MEMBER MONDAY | Lane Michael Stanley
Lane Michael Stanley
is a filmmaker, director, and playwright currently completing his final year of a Directing MFA at the University of Texas at Austin. Learn about his world as creative in Austin and how it intersects between film, theater, and the road to recovery.
Portrait by Ashton Bennett Murphy
Let’s get right into it, tell us about yourself! Can you talk a little about your background and what ignited your interest in filmmaking? How did you find yourself in Austin, Texas?
My name is Lane Michael Stanley, and I am a filmmaker, director, and playwright currently in my third and final year of a Directing MFA at the University of Texas at Austin. I have an extensive background in theater, both as a director and playwright, and came to filmmaking as a way of uniting those two passions. I love the visual world of film and the incredible subtlety with which characters can be revealed.
My current project is a feature film called Addict Named Hal, which is based on my personal experiences living in a halfway house for drug and alcohol recovery in 2016. It has been my passion project since I began writing the screenplay in early 2017 - though I’ve also directed 11 short films in that time. I have truly been learning filmmaking with the main goal of making Addict Named Hal a reality.
You’re currently a MFA Directing Candidate and in pre-production on your first feature film. How do you balance both of these worlds?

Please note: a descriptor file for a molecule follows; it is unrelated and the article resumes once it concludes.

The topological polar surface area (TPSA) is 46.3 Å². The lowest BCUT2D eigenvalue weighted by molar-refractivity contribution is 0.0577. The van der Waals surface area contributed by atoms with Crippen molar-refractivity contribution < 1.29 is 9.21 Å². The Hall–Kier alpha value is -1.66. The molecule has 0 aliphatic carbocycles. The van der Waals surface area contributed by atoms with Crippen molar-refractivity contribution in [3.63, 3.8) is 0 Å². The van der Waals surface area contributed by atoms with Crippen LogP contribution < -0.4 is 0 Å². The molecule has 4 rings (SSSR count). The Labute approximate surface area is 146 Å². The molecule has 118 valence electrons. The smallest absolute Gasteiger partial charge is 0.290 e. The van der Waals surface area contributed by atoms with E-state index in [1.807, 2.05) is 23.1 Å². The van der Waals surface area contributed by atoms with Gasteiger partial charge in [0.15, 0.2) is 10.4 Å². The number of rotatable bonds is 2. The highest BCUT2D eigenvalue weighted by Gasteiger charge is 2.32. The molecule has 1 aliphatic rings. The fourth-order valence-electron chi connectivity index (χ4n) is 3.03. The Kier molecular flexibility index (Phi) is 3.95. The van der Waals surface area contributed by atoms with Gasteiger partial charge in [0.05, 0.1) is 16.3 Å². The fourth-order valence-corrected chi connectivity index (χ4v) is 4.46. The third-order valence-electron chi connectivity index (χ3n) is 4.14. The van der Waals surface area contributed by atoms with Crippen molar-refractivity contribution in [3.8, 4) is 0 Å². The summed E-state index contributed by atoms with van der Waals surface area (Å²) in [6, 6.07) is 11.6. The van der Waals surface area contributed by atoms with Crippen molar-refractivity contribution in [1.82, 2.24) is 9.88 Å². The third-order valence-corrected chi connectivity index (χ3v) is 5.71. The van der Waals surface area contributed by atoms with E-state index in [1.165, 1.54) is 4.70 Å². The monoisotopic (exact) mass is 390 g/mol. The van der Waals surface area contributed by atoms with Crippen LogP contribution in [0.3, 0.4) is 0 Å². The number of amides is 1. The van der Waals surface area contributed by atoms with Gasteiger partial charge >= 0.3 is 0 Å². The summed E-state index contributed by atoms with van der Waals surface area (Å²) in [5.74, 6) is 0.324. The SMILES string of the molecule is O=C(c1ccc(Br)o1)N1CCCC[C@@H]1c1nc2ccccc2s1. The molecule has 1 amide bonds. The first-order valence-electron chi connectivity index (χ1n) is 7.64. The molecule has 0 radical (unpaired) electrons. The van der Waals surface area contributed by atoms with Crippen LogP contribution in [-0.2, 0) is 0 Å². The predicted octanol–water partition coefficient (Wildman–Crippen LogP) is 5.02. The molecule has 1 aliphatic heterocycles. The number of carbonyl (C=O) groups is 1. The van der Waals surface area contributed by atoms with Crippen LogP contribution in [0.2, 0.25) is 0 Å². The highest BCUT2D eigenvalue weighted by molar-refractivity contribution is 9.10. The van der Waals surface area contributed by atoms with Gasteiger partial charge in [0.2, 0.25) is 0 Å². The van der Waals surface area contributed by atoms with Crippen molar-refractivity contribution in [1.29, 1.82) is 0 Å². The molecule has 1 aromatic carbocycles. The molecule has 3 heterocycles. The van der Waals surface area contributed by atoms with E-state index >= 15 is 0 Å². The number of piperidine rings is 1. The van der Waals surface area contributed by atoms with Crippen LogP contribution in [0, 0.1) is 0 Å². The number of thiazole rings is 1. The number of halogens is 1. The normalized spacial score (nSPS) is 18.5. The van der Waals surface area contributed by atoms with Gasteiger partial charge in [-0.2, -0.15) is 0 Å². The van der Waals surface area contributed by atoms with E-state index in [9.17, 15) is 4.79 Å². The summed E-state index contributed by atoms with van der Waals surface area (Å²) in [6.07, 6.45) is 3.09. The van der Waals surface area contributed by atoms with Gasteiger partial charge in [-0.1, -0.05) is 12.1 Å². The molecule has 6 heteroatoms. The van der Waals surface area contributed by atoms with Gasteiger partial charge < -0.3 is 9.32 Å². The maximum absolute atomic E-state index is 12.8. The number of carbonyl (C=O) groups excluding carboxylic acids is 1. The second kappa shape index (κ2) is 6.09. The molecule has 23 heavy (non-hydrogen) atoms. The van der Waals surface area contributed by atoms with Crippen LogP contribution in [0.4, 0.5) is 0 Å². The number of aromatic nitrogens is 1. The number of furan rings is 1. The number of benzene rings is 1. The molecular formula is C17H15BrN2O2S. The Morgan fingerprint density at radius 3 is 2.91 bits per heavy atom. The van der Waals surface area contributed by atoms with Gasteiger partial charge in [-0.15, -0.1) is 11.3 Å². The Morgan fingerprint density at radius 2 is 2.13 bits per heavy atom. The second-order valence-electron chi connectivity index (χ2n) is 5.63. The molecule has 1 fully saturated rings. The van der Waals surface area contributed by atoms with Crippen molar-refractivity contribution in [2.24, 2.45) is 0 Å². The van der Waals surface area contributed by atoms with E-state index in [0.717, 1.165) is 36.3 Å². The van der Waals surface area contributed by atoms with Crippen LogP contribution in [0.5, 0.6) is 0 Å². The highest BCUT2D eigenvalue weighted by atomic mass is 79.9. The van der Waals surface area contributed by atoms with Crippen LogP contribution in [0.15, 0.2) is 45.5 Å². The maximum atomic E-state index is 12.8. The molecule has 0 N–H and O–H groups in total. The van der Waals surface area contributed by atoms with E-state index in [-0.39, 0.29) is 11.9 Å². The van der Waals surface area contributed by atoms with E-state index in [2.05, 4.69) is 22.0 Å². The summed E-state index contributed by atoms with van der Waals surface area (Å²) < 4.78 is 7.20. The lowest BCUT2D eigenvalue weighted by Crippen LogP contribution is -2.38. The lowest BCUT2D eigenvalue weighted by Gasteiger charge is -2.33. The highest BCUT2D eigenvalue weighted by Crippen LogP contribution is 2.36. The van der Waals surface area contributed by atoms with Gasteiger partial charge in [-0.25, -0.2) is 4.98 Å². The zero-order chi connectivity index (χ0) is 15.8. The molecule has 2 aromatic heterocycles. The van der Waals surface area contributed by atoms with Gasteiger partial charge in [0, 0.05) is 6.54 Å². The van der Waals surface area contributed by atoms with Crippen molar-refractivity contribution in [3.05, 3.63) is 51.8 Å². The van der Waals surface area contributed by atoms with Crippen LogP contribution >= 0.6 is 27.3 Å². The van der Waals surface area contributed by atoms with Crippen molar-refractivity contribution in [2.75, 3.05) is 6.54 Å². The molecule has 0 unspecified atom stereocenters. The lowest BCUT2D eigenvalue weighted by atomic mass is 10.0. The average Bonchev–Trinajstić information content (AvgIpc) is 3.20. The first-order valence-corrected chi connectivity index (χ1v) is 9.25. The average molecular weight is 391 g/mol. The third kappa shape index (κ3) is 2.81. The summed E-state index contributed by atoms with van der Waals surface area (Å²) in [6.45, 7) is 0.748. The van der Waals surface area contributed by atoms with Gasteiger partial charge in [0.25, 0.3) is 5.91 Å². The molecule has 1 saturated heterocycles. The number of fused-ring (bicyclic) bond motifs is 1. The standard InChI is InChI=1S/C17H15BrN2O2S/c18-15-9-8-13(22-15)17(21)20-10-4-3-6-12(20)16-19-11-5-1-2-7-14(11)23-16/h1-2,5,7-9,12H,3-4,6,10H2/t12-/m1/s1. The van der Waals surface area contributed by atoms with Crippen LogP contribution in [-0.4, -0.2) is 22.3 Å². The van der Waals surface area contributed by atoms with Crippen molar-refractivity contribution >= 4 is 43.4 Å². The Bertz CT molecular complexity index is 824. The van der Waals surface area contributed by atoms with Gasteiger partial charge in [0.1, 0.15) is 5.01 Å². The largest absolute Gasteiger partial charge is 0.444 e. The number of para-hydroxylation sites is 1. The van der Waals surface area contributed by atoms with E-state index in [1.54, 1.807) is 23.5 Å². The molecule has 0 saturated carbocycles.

A lot of the time I have the same question! I’ve been extremely fortunate in my program at UT. My faculty supports generative artmaking, and they include film as well as theater in that. I’m working to leverage the resources available to me at UT to make feature filmmaking more accessible in this stage of my career. Preproduction for Hal is my Director’s Studio at school this year, which means I have some undergraduate team members who are able to get course credit as well as access to space.
You are one of the founders of Cohesion Theatre Company, can you tell us a bit about the company? Additionally, You are a member of the Dramatists Guild of America and have lots of experience in playwriting. How does your involvement in theater influence you as a filmmaker?
I founded Cohesion Theatre Company in 2014 with Brad Norris with the goal of making intersectional, community-based theater. In my time there, we produced 10 mainstage shows, a 6-week city-wide staged readings festival, a Trans Voices Workshop Series, and several workshops and special projects.